Every woman wants to look her most beautiful, but at what cost? When you pull off that smoky eye, lengthen your lashes in rich mascara, or plump up your lips with a bright come-hither color, do you know if the brand you’re using is testing it on animals?
It should be a major concern to you that in today’s world, companies still test on animals. But if you think going vegan is the way to avoid it, think again. Not all vegan cosmetics are cruelty free.
So to answer your burning question: are vegan cosmetics cruelty free?
No. They’re not. Vegan is not the same as cruelty free. Yes, they can overlap, but these two terms are not synonyms for one another.
Vegan cosmetics, in a nutshell, aren’t made with animal products. They’re plant-based. Cruelty free cosmetics can be made with animal products but they’re not tested on animals. So if going vegan in life and cosmetics is important to you but so are all the cute and fuzzy animals (and even the not-as-cute non-fuzzy creatures), then you’re going to have to actively seek out makeup that is both vegan and cruelty free.
To do so, you should really read the labels of what you’re buying. We’re going to dig into all of that so you’ll be a vegan and cruelty free makeup expert in no time so keep on reading!
What are vegan cosmetics?
If you’re concerned about being vegan and not using any animal products whatsoever, you want vegan cosmetics in your life. To be labeled as ‘vegan’ they must not contain any animal ingredients or anything derived from an animal.
That means no honey or beeswax, collagen, lanolin, carmine, gelatin, albumen, and cholesterol, among a number of others. But if you think that a vegan product is cruelty free, that’s not always the case. Most people assume that a vegan product isn’t tested on animals. You’d think that would be the case, but no. You need to look for vegan cruelty free products to be sure of that.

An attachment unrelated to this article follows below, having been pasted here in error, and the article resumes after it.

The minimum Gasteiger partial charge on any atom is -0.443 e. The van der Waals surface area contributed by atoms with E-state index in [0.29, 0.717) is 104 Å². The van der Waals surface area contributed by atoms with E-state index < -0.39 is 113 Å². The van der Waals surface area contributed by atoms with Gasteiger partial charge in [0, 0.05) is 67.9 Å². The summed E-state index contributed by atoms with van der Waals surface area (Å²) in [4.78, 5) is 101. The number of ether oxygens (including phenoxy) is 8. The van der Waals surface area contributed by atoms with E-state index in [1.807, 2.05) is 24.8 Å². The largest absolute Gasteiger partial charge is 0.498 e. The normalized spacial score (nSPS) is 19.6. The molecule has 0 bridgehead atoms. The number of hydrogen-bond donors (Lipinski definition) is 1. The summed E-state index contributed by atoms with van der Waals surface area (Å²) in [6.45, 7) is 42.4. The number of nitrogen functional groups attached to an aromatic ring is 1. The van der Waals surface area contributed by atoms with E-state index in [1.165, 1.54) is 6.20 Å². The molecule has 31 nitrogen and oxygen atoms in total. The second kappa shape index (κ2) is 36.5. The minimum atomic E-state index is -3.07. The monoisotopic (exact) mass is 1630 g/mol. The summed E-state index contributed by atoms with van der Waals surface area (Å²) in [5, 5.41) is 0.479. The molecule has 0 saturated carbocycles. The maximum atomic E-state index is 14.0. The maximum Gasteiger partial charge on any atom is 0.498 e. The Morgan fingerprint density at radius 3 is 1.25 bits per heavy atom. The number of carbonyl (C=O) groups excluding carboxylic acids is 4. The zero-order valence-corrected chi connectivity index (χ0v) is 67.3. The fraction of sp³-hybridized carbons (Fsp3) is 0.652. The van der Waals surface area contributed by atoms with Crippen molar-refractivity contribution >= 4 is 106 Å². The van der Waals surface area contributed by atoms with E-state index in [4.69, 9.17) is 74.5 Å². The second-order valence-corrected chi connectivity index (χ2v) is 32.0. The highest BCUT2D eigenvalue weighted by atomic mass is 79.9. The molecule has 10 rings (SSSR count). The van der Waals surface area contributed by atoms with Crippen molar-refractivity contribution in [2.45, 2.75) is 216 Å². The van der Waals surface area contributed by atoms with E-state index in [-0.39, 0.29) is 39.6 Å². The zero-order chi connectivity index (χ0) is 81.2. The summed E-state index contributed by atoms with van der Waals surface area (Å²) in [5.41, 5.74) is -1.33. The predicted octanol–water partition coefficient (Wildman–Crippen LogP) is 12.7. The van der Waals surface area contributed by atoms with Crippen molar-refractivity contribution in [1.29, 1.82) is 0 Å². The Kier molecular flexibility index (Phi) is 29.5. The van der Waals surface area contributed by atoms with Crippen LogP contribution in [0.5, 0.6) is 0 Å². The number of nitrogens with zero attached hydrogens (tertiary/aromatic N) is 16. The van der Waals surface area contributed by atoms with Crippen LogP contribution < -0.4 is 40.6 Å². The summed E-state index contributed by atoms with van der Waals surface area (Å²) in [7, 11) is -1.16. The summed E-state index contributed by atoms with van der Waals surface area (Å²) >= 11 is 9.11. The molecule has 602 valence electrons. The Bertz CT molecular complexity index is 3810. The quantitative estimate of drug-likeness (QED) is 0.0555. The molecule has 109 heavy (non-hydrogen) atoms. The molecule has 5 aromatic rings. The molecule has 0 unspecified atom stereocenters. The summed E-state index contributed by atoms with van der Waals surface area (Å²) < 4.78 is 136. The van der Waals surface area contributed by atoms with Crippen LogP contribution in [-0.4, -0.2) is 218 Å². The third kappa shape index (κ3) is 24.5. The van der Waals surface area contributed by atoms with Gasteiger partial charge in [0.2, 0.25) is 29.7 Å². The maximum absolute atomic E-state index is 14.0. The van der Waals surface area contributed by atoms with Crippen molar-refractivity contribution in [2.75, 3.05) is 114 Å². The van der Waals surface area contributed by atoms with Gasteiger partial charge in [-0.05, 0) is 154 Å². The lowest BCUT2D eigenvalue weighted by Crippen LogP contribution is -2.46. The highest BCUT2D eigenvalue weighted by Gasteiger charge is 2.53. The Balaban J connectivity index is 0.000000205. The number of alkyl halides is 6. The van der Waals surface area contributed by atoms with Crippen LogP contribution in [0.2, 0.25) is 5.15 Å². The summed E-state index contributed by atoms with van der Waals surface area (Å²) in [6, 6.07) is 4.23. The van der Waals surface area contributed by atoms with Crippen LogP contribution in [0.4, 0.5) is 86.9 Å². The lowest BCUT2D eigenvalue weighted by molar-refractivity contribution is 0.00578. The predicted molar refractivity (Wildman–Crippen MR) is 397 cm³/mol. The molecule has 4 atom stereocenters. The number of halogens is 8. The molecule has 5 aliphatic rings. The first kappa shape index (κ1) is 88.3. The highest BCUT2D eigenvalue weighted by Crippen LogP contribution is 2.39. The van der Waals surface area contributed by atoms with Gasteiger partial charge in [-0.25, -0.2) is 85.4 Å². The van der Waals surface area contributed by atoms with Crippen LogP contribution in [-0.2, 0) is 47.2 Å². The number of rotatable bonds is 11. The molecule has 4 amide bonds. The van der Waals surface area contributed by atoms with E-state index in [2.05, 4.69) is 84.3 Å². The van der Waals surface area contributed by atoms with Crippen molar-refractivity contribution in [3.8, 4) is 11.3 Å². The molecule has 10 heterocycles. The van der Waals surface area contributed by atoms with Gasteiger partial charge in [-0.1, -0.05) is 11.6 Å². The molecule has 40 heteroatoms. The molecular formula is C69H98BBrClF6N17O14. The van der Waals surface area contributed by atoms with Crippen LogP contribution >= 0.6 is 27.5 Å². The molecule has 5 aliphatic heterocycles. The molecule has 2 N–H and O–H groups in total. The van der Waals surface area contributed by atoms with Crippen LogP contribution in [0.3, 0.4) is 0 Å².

Products that are tested on animals can be labeled as vegan as long as they fit the bill of not containing any animal ingredients or animal-derived ingredients. Is your head spinning yet? Thought so!
Fortunately, there are many beauty companies that offer products that are cruelty free and a selection of vegan items, but they might not have a full vegan line. However, most are transparent in allowing you to see which items are began and which aren’t. If a company seems like they’re hiding anything or won’t provide you with a clear response to your inquiry, you should steer clear. There are many others that will be happy to tell you the truth about whether the ingredients are vegan or not.
What are cruelty-free cosmetics?
A cruelty free product on the other hand CAN have animal ingredients or be animal-derived but can’t be tested on animals in any form or during any stage of the formulation of the product. So it can be cruelty free but not vegan.
What’s more, it’s often common practice for companies to not test that final product creation on animals while testing it along the way. Another thing that can happen is that they will use ingredients that have been conducted in tests on animals by a third-party. You may have also heard of “required by law” animal testing which basically means that the end product is tested on animals by an unrelated third party to be sure it complies with regional laws in a certain part of the world. So if you see that on your label, know that it is not a cruelty free product.